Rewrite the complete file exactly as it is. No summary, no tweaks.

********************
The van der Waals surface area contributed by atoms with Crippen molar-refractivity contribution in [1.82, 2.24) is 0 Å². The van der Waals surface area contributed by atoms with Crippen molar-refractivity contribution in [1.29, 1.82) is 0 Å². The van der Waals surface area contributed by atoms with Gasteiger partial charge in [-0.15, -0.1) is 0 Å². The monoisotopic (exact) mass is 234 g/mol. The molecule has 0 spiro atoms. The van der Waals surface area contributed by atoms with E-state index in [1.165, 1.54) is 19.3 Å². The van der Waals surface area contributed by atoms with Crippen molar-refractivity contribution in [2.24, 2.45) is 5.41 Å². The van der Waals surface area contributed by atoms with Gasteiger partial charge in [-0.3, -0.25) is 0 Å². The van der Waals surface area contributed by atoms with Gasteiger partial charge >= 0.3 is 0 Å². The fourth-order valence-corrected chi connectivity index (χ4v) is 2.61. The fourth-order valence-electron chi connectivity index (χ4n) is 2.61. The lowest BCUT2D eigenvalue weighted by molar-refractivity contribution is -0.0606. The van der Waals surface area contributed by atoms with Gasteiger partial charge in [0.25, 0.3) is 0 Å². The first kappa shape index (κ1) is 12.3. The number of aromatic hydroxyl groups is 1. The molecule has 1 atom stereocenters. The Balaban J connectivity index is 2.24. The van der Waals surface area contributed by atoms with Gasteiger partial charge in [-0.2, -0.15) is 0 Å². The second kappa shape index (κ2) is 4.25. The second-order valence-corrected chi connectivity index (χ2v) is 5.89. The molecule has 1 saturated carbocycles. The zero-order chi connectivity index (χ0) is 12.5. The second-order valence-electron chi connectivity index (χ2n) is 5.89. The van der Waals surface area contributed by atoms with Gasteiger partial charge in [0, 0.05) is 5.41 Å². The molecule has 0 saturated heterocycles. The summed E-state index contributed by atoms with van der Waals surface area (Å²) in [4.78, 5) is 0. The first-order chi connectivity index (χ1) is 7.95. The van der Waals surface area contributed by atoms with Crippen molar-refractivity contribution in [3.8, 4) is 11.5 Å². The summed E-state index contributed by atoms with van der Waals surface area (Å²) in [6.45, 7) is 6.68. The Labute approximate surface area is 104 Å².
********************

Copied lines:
The van der Waals surface area contributed by atoms with Crippen molar-refractivity contribution in [1.82, 2.24) is 0 Å². The van der Waals surface area contributed by atoms with Crippen molar-refractivity contribution in [1.29, 1.82) is 0 Å². The van der Waals surface area contributed by atoms with Gasteiger partial charge in [-0.15, -0.1) is 0 Å². The monoisotopic (exact) mass is 234 g/mol. The molecule has 0 spiro atoms. The van der Waals surface area contributed by atoms with E-state index in [1.165, 1.54) is 19.3 Å². The van der Waals surface area contributed by atoms with Crippen molar-refractivity contribution in [2.24, 2.45) is 5.41 Å². The van der Waals surface area contributed by atoms with Gasteiger partial charge in [-0.3, -0.25) is 0 Å². The van der Waals surface area contributed by atoms with Gasteiger partial charge >= 0.3 is 0 Å². The fourth-order valence-corrected chi connectivity index (χ4v) is 2.61. The fourth-order valence-electron chi connectivity index (χ4n) is 2.61. The lowest BCUT2D eigenvalue weighted by molar-refractivity contribution is -0.0606. The van der Waals surface area contributed by atoms with Gasteiger partial charge in [0.25, 0.3) is 0 Å². The first kappa shape index (κ1) is 12.3. The number of aromatic hydroxyl groups is 1. The molecule has 1 atom stereocenters. The Balaban J connectivity index is 2.24. The van der Waals surface area contributed by atoms with Gasteiger partial charge in [-0.2, -0.15) is 0 Å². The second kappa shape index (κ2) is 4.25. The second-order valence-corrected chi connectivity index (χ2v) is 5.89. The molecule has 1 saturated carbocycles. The zero-order chi connectivity index (χ0) is 12.5. The second-order valence-electron chi connectivity index (χ2n) is 5.89. The van der Waals surface area contributed by atoms with Gasteiger partial charge in [0, 0.05) is 5.41 Å². The molecule has 0 saturated heterocycles. The summed E-state index contributed by atoms with van der Waals surface area (Å²) in [4.78, 5) is 0. The first-order chi connectivity index (χ1) is 7.95. The van der Waals surface area contributed by atoms with Crippen molar-refractivity contribution in [3.8, 4) is 11.5 Å². The summed E-state index contributed by atoms with van der Waals surface area (Å²) in [6.45, 7) is 6.68. The Labute approximate surface area is 104 Å².